Priestess of Storms & Stone
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If there is one lesson I've been taught in my life, it's that fairies are the absolute worst.
Finding a fledgling succubus in Faerie is like locating a needle inside a realm-sized haystack. With a guide I can't trust and a goal more ephemeral than smoke, my odds of success are tenuous at best. Not to mention, as the last Elemental in existence, I have a giant target painted on my back.
Because one half of Faerie wants me dead, and the other half wants to use me as a sacrifice to open the gates to Earth. But I swore I would find my quarry, and I will. Even if I have to rip the entire realm apart to do it.
There is a storm coming to Faerie, and that storm is me.
Release date: March 31, 2020
Publisher: Annie Anderson
Print pages: 284
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Priestess of Storms & Stone
It was never a good sign to be drinking bourbon at ten in the morning, but after the week I’d had, I figured I was due. Self-medicating with alcohol wouldn’t take the sting out of my grief, in fact, it was likely to make it worse. But I’d needed a teensy little breather from my housemates after the last truth bomb had been dropped, and wrapping my head around my new knowledge required booze.
I could feel Della’s eyes on me, her acute vampire gaze boring a hole in the side of my face. She wanted an answer to her question, and she likely wasn’t going to leave me alone until I gave her one.
When are we leaving?
That question echoed against the walls of my brain with enough force to give me a headache. Melody was alive. She was alive, and my sister was dead.
But that didn’t make a lick of sense. Melody died right in front of me. I watched Aurelia send her soul on in a way only a phoenix could do. I watched her body burn in the flames of a funeral pyre. I needed answers before I could answer Della’s question.
Because I wouldn’t be leaving to hunt her down unless I was sure this wasn’t some kind of trick. I’d been tricked too many times in the last week, and I wasn’t falling for another one.
“Melody is dead, Della,” I whispered before taking another sip of bourbon, refusing to face my bodyguard. If I looked at her, I’d see either pity or censure, and I couldn’t deal with either.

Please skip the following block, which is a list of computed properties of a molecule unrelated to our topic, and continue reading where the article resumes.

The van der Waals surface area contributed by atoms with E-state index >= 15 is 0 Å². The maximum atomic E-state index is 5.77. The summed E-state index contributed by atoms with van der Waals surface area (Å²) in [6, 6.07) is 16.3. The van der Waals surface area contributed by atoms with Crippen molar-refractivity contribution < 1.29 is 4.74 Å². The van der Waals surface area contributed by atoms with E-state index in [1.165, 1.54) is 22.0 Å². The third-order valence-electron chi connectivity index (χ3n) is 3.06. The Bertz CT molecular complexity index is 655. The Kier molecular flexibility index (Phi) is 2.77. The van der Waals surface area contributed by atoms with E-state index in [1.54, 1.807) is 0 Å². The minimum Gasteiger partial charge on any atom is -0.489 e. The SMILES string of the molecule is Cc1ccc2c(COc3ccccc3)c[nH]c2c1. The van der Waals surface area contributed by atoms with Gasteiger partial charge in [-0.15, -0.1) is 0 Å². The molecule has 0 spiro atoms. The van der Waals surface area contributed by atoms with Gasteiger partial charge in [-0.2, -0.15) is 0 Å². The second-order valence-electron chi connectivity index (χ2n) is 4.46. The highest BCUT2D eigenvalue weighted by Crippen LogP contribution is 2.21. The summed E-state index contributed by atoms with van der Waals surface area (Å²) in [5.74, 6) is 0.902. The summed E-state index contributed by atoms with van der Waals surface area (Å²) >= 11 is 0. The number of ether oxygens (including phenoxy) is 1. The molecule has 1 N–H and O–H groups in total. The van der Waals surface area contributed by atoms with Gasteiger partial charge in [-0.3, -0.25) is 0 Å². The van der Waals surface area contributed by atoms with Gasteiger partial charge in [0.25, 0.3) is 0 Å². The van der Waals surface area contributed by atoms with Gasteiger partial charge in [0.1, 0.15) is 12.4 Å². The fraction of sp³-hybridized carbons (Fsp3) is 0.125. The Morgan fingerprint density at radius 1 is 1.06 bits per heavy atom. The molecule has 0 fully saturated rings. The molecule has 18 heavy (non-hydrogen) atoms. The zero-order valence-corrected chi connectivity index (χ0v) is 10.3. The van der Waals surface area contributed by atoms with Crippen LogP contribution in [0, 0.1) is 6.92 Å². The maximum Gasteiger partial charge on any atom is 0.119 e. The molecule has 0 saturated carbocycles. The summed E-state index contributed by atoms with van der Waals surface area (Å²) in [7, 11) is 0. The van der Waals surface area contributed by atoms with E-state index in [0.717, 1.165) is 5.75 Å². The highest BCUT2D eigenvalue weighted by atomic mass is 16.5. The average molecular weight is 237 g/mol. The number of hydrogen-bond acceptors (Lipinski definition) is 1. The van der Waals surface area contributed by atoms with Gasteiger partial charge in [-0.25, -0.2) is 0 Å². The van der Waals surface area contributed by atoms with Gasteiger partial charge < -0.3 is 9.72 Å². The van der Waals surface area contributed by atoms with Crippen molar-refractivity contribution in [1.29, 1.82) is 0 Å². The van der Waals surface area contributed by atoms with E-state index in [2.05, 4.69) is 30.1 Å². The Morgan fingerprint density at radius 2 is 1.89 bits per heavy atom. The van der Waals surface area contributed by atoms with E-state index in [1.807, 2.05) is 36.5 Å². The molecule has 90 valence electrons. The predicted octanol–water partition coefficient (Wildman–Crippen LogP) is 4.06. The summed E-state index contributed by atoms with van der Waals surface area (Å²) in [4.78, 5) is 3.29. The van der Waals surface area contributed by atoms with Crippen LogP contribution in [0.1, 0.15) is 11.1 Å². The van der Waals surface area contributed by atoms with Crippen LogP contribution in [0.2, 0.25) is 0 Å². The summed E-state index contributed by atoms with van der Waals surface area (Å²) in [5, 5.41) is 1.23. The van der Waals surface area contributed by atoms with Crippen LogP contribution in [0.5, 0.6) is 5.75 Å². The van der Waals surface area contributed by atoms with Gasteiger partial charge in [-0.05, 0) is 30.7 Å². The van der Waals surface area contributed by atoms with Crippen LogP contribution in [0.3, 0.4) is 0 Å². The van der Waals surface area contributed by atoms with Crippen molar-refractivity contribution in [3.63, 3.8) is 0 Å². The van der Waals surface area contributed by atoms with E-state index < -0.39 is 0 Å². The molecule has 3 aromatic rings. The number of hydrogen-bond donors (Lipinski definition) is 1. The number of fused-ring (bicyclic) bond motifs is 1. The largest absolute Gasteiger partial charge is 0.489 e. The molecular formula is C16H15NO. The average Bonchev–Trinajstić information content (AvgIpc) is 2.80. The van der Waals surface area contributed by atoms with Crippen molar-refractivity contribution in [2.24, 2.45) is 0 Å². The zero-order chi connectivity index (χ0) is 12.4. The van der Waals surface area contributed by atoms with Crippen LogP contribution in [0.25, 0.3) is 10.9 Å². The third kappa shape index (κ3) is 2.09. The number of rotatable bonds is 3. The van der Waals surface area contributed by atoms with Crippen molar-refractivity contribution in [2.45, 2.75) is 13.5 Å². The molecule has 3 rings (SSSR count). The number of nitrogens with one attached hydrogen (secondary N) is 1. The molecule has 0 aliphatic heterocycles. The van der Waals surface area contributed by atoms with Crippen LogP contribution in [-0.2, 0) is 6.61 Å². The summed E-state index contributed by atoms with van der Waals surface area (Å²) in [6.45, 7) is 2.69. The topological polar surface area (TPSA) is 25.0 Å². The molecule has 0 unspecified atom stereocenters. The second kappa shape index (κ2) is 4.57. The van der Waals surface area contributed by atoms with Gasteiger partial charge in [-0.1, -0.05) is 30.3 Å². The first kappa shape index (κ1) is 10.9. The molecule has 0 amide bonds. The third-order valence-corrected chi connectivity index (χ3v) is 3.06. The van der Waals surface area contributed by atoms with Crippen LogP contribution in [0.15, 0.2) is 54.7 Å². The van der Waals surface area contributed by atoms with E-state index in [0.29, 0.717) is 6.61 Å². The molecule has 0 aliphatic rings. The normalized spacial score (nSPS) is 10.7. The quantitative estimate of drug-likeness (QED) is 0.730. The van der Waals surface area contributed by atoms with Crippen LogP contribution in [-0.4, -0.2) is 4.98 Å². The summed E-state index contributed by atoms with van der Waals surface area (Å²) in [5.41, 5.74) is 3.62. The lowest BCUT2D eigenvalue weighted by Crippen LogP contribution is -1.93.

“Then why is her son gone?” Della pointed out a big hole in the “Melody’s dead” argument.
Shit, fuck, and damn. I made a promise to Melody to keep her son safe. If it wasn’t Melody who had her son—and I highly doubted it was—then I’d have to go get him.
But hadn’t I earned a break? Hadn’t I earned the right to let someone else take up the slack?
You made a promise. You swore. You can’t turn away just because you’re hurt.
Those words cut through my thoughts sharp enough to bring tears to my eyes. I did. I made a promise to make sure her son was safe. And I’d keep it. Maybe it would make my soul burn just a little less. Maybe if I did this one thing, losing Maria wouldn’t hurt so bad.
Yeah, I doubted it.
I sniffed back the sting of tears, tossed back the rest of the bourbon, and managed to set the glass down without smashing it. I’d been on a smashing kick for the last little bit, and my living room had borne the brunt of it. At the time, I’d wanted to destroy everything Maria had ever touched. If I could just break it, burn it, wreck it, then it would have been like she wasn’t stamped all over every molecule of my house.
Wasn’t that stupid?
Like I wouldn’t see her every time I closed my eyes.
“Okay, I’ll give you that,” I muttered, finally answering Della’s question. “But I can’t just bust down the door to Faerie and find her. If it is her. We need way more to go on than a note and a can-do attitude.”
I peered down at myself. I had on black shorts and a black tank top. It was good enough for summer in Denver. All I needed was some flip-flops. Had I brushed my teeth today? Shrug. Was I wearing a bra? My tank had a shelf bra in it. It would just have to do. Plus, Barrett wouldn’t give two shits about what I was wearing. I located my flip-flops in their spot by the door, shuffled my feet into them, and raised my hand to snap my fingers.
But Della pounced on my hand before I could complete the task.
“What?” My whole body was on red alert, my eyes searching my demolished living room and relatively untouched kitchen.